October 23, 2023
NEW DELHI – Union External Affairs Minister S Jaishankar on Sunday said that India-Canada bilateral relations are going through a “difficult phase” and that India had to invoke the clause of parity, which is very much provided for by the Vienna Convention, after “continuous interference” in domestic affairs by Canadian diplomats.
“There’s this whole issue of parity that the size of how many diplomats there are of one country versus how many diplomats there are of the other country. Parity is very much provided for by the Vienna Convention, which is the relevant international rule on this. But in our case, we invoked parity because we had concerns about continuous interference in our affairs by Canadian personnel. We haven’t made much of that public,” he said while addressing an event in New Delhi.
“My sense is over a period of time more stuff will come out and people will understand why we had the kind of discomfort with many of them which we did,” the EAM added.
His remarks come days after Canada recalled 41 of its diplomats from India after New Delhi sought parity in diplomatic strength between the countries. Canadian foreign minister Melanie Joly said that their decision to withdraw diplomats came after India threatened to revoke their diplomatic immunity.
Canada also halted its visa services in Chandigarh, Mumbai and Bengaluru consulates and said overall visa procedure will slow down due to the repatriation of diplomats. Joly also accused India of violating the Vienna Convention on Diplomatic Relations.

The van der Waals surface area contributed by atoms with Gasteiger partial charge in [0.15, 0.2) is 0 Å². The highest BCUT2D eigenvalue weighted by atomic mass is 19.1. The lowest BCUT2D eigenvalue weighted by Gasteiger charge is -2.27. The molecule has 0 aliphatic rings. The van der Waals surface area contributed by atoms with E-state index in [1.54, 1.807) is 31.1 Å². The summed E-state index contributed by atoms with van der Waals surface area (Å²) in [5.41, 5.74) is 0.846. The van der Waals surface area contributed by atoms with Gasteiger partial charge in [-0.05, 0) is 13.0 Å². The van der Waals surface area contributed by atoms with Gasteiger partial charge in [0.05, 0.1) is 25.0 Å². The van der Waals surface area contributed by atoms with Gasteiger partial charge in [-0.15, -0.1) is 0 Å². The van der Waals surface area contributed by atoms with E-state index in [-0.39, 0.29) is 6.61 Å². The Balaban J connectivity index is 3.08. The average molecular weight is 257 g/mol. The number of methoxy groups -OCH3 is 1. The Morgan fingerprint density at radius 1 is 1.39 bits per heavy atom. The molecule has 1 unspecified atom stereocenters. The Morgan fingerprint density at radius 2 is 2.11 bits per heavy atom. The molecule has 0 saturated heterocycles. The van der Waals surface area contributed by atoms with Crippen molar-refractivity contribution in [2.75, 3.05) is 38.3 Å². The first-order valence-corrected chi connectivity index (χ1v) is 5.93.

The EAM further said that India-Canada relations are going through a “difficult phase” and New Delhi has problems with a “certain segment” of Ottawa’s politics.
“The relationship right now is going through a difficult phase. But I do want to say the problems we have are with a certain segment of Canadian politics and the policies which flow from that. Right now the big concern which people have is on visas. Some weeks ago, we stopped issuing visas in Canada because it was no longer safe for our diplomats to go to work to issue visas. So their safety and security was the primary reason we had to temporarily stop the issue of visas. We’re tracking it very closely,” he added.
Stating that ensuring the safety and security of diplomats is a crucial aspect of the Vienna Convention, Jaishankar affirmed hope that the situation will improve and the visa services will be resumed.
“My hope, my expectation is that the situation would improve in the sense that our people would have greater confidence in being able to do their basic duty as diplomats. Because ensuring safety and security of diplomats is the most fundamental aspect of the Vienna Convention,” Jaishankar said.
The ties between India and Canada had been strained for some time, but they further deteriorated after Canadian Prime Minsiter Justin Trudeau last month alleged New Delhi’s role in the killing of Hardeep Singh Nijjar, a Canadian citizen designated terrorist by Indian government.
India denied Trudeau’s claim, terming it “absurd and politically motivated”. India also demanded Canada to share the evidence based on which Trudeau leveled his allegations. Ottawa, however, didn’t provide any such information.